Martin Scorsese's "Hugo" is like nothing you've ever seen from the Oscar-winning filmmaker before — and that's a very good thing. Set in Paris in the 1930s, Scorsese's 3-D adventure film centers on Hugo Cabret, a young orphan living a secret life in the walls of a train station where he steals croissants for food and gadgets for a mysterious project he's working on in his spare time. But when Hugo encounters the enigmatic owner of the train station's toy shop, the young boy's purpose finally comes into focus.
A beautifully shot coming-of-age tale that doubles as a love letter to cinema, "Hugo" is one of the best movies of the holiday season, and one of Scorsese's all-time finest efforts. Check out five reasons why you need to see this film after the jump.
You'll know whether or not "Hugo" is for you within the first ten minutes of the movie. Scorsese sends you soaring through his vision of Paris immediately, offering a beautiful and breathtaking opening shot that sets the tone for all the beauty that's yet to come. The powerful, wordless sequence that ensues makes a bold statement: this is Scorsese as you've never seen him before.
Scorsese Changes Gears
Best known for his brutal crime dramas that put his characters through the bloody wringer, Scorsese's "Hugo" is comparatively lighter fare, but it's not without its own set of emotional sucker punches. Scorsese's evolution with "Hugo" is jaw-dropping when considering his previous efforts, but this isn't a complete face-lift for the Oscar winner: despite some phenomenal new window-dressing, the Scorsese you know and love is very much present throughout "Hugo," even if you have to look a little bit harder to see it all.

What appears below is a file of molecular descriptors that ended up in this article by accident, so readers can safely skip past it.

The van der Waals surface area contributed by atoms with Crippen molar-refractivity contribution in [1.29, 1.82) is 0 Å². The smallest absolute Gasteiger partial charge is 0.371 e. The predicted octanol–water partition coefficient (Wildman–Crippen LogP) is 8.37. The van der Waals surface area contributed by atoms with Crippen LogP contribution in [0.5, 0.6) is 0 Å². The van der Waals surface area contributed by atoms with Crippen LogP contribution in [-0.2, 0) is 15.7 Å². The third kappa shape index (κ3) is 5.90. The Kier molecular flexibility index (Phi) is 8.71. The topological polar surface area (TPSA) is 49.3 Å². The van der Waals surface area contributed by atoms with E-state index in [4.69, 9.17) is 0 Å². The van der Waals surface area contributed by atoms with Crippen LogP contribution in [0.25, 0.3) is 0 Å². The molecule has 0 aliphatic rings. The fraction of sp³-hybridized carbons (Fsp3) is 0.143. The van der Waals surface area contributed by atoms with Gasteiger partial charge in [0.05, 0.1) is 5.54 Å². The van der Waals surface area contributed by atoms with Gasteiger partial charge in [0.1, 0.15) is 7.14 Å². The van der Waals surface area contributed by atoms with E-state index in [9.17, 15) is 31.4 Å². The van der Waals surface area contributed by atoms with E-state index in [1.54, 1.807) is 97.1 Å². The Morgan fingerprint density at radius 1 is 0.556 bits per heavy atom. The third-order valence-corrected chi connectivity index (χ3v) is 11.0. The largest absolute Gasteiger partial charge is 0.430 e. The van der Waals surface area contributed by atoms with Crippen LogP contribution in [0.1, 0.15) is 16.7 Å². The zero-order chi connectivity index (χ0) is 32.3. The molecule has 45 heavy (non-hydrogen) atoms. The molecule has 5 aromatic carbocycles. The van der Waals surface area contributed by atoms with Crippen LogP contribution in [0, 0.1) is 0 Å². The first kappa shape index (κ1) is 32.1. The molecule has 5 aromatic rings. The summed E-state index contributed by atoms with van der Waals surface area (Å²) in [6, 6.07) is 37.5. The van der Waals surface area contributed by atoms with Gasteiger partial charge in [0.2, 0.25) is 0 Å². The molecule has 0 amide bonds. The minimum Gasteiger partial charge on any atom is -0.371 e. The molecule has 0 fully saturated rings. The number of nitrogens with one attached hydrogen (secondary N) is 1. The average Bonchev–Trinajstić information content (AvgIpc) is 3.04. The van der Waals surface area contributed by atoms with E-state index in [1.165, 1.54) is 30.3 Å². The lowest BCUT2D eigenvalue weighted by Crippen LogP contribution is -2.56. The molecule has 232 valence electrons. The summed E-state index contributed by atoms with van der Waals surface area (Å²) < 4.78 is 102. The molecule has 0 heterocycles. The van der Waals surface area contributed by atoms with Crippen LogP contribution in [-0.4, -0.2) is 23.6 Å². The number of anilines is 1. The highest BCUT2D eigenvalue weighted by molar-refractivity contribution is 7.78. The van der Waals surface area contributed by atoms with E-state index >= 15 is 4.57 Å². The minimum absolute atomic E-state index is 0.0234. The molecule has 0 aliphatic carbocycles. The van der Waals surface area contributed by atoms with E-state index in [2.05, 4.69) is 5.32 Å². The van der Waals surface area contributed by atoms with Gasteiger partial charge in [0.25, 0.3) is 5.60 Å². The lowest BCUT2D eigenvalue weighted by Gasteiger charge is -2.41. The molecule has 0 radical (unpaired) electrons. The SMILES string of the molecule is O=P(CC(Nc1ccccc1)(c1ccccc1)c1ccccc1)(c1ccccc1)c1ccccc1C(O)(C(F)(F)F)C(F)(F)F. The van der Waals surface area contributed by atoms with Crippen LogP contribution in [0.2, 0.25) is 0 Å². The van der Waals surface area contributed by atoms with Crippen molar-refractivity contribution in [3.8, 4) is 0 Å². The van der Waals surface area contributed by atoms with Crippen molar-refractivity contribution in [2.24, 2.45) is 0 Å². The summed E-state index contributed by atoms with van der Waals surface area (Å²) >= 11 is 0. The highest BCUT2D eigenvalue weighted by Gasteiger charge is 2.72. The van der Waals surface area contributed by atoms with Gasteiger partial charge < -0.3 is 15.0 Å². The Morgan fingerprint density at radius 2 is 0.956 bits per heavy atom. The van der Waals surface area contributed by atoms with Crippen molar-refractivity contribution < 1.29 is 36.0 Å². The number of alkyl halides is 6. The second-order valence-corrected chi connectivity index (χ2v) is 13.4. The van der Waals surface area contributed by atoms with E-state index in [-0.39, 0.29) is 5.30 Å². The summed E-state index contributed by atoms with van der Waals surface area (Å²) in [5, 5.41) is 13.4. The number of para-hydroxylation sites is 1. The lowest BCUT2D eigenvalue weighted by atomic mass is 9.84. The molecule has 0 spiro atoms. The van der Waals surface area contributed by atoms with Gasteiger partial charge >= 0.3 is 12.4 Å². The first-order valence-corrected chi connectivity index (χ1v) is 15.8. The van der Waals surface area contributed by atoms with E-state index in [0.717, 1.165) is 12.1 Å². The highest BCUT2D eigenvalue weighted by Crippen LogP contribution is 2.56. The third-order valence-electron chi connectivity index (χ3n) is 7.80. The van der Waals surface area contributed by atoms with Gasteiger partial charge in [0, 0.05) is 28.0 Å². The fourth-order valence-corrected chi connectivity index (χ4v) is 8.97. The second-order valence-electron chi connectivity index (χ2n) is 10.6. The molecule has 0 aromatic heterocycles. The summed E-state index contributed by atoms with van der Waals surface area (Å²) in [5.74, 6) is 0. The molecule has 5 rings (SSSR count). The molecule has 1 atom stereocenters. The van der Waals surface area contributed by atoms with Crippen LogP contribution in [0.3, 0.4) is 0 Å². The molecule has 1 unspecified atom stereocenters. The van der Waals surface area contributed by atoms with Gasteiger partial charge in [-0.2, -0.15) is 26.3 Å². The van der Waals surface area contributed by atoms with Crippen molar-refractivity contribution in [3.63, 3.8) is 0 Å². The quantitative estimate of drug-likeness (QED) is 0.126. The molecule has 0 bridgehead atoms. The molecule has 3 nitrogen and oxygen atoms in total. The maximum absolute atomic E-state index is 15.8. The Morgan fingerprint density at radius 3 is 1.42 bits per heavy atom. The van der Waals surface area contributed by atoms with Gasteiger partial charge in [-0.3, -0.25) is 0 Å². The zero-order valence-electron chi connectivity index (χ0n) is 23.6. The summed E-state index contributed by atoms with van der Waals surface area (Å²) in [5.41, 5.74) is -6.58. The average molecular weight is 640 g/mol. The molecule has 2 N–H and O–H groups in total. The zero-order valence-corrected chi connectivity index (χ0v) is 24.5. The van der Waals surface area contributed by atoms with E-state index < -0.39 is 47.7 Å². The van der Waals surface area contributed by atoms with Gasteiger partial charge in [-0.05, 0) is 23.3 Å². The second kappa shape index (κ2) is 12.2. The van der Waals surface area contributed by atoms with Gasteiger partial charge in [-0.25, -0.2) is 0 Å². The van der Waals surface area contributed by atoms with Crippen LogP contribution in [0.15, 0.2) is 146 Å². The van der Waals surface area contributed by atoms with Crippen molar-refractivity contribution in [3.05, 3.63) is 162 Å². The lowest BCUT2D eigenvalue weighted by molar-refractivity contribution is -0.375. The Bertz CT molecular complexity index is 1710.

Asa Butterfield Arrives
In a sea of strong supporting actors that includes Ben Kingsley and Christopher Lee, it's Asa Butterfield as the titular Hugo who stands out the most. His childlike wonder, perfectly punctuated by an almost unworldly ice-blue gaze, propels "Hugo" forward and cements this young actor as a future star. Thankfully—or hopefully, I should say—we'll see a lot more of him in the upcoming "Ender's Game" adaptation.
Asa stands out as the most unique and attention-grabbing of the bunch, but he's surrounded by a phenomenal cast. Kingsley is a delight as always as Georges Méliès, a curmudgeonly toymaker with a broken heart. Sacha Baron Cohen provides most of the movie's laughs as the unnamed Station Inspector, though he delivers some emotional surprises as well. And Chloe Moretz continues to be one of the great young actors of our time, adding yet another memorable turn to her ever impressive list of credits
The Power of Cinema
"Hugo" is an unabashed love letter to film. It's oddly appropriate that Scorsese's deepest dive into the formative years of cinema (on screen at least) comes equipped with the industry's most popular gimmick at the moment. Scorsese not only masters 3-D for the purposes of "Hugo" as a story, but also as a commentary on the evolution and power of the movies. It's a glorious ride for fans of the medium, an absolute can't miss for cinephiles everywhere.
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